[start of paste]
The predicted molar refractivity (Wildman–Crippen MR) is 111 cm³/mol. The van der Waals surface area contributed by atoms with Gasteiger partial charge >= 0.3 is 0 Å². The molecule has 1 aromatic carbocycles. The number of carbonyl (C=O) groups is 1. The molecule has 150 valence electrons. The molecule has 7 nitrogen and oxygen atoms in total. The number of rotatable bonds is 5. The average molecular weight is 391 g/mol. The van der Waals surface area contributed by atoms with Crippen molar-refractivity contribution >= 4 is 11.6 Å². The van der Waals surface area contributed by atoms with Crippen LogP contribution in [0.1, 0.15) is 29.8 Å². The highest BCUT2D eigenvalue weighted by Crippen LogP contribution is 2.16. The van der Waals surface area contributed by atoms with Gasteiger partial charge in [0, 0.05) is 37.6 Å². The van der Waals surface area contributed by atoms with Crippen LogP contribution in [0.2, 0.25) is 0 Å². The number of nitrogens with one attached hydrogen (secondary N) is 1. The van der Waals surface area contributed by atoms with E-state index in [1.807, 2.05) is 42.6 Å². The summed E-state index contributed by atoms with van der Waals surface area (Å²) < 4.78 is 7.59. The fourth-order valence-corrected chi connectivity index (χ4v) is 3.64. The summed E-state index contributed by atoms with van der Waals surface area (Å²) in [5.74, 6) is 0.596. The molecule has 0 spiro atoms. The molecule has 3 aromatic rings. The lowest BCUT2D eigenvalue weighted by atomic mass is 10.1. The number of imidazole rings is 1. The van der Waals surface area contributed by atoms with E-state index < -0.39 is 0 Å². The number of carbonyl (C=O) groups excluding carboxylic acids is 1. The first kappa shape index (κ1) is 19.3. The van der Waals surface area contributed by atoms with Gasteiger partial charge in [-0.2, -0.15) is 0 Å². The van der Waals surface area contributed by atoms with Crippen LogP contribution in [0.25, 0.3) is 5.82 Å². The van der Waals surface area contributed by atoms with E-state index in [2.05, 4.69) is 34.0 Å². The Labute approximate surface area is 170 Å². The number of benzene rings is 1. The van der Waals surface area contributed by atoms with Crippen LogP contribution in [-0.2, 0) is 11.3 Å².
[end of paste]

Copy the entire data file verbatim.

The predicted molar refractivity (Wildman–Crippen MR) is 111 cm³/mol. The van der Waals surface area contributed by atoms with Gasteiger partial charge >= 0.3 is 0 Å². The molecule has 1 aromatic carbocycles. The number of carbonyl (C=O) groups is 1. The molecule has 150 valence electrons. The molecule has 7 nitrogen and oxygen atoms in total. The number of rotatable bonds is 5. The average molecular weight is 391 g/mol. The van der Waals surface area contributed by atoms with Crippen molar-refractivity contribution >= 4 is 11.6 Å². The van der Waals surface area contributed by atoms with Crippen LogP contribution in [0.1, 0.15) is 29.8 Å². The highest BCUT2D eigenvalue weighted by Crippen LogP contribution is 2.16. The van der Waals surface area contributed by atoms with Gasteiger partial charge in [0, 0.05) is 37.6 Å². The van der Waals surface area contributed by atoms with Crippen LogP contribution in [0.2, 0.25) is 0 Å². The number of nitrogens with one attached hydrogen (secondary N) is 1. The van der Waals surface area contributed by atoms with E-state index in [1.807, 2.05) is 42.6 Å². The summed E-state index contributed by atoms with van der Waals surface area (Å²) < 4.78 is 7.59. The fourth-order valence-corrected chi connectivity index (χ4v) is 3.64. The summed E-state index contributed by atoms with van der Waals surface area (Å²) in [5.74, 6) is 0.596. The molecule has 0 spiro atoms. The molecule has 3 aromatic rings. The lowest BCUT2D eigenvalue weighted by atomic mass is 10.1. The number of imidazole rings is 1. The van der Waals surface area contributed by atoms with E-state index < -0.39 is 0 Å². The number of carbonyl (C=O) groups excluding carboxylic acids is 1. The first kappa shape index (κ1) is 19.3. The van der Waals surface area contributed by atoms with Gasteiger partial charge in [-0.2, -0.15) is 0 Å². The van der Waals surface area contributed by atoms with Crippen LogP contribution in [0.25, 0.3) is 5.82 Å². The van der Waals surface area contributed by atoms with E-state index in [2.05, 4.69) is 34.0 Å². The Labute approximate surface area is 170 Å². The number of benzene rings is 1. The van der Waals surface area contributed by atoms with Crippen LogP contribution in [-0.2, 0) is 11.3 Å².